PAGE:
We take a listen to CarnyMusic’s self-titled EP that uses both simple and complex compositions to drive forward its country/folk sound.
Singer-songwriter Mike Carnahan likes to keep himself occupied. Not only is he lead singer of Western psyche band The Green Door, but he’s now decided to release a solo EP under the guise CarnyMusic. If the EP is anything to go by, it seems Carnahan has a lot to get off his chest which he just couldn’t do in the band; focusing on gentle bluesy beats and slow folky rhythms to get his stories across, the record also uses reverb and backing instrumentation to thicken out the sound in an interesting and effective way.
Riptide begins the EP with irish folk connotations mixed against an early blues beat and drum intro to match. Carnahan’s vocals are strong and unsettled, seemingly aching with questions that need to be answered as he makes pointedly vague but clever lyrics seem second nature: “he knows my real name like a childhood friend”. The songs gentle melody is swept forward by increasingly layered vocals and snippets of echoing electric guitars dipping in and out to provide substance. It’s sad but effective and full of deeper meanings – the staple for any good folk song.
Beetle In The Sand has Nick Cave influences littered throughout, and wouldn’t appear out of place on an old western series. The organ and accordion add another layer of depth on top, also showing off Carnahan’s strong musicianship and penchant to be in control of everything. It has a sinister vibe about it that’s hard to shift, with feelings of a dark underbelly to the track hidden in the lyrics.
Start Another Week is gentler and subtler than previous tracks, reminding of a more demure Ben Howard. The serenity is disrupted by screeching and fleeting backing guitars that help the transition to a sound that’s light and airy with a sniff of regret. Think of Beck’s Morning Phase album with some Beatles-esque chord changes and you’d be on the right track.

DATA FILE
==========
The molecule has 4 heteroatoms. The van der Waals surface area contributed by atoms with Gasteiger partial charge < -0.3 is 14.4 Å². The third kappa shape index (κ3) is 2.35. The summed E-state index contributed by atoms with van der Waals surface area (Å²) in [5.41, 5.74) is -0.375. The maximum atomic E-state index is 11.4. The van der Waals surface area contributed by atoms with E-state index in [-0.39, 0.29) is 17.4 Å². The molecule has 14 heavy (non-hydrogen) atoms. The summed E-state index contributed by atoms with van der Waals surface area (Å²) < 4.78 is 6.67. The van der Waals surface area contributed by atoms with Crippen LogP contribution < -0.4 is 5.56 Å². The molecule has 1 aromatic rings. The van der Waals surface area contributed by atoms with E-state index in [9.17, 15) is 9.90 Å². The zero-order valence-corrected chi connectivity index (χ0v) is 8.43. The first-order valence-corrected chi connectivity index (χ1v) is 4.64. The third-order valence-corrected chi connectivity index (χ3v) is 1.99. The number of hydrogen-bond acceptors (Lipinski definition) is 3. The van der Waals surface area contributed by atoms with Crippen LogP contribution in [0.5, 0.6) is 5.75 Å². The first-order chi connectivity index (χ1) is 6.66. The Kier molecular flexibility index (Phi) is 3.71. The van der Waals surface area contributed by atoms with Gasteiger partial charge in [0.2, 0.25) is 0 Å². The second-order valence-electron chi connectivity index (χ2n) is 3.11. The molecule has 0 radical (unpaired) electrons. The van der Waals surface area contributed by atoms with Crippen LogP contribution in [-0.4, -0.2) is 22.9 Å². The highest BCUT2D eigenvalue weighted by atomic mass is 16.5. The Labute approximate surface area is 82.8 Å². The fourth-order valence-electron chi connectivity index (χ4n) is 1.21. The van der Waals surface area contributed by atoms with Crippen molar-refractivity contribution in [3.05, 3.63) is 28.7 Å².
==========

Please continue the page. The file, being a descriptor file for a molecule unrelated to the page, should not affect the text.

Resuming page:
Close Your Eyes ends the EP in a more experimental fashion, accompanying an underlying blues and country theme. Carnahan once again uses echoing backing instruments to create atmosphere, but also includes a subtle build up that takes an age to be released. This is all set against gently plucking acoustic guitar as the singer uses his word structures against the melody in a bizarre way which shouldn’t work, but somehow does. The track gives the EP that little something different to finish off that works really well.
CarnyMusic is as much experimental as it is intriguing. It feels like Carnahan is trying to find what works best, with some really strong efforts in melody and lyrics throughout. The EP starts of with paint-by-numbers folk, gradually getting more complex as it goes on, and finishing with the most impressive track on the record. As an EP this works really well, and it’s gonna be interesting to see what direction the singer-songwriter will take on a full-length effort.
By Jamie Parmenter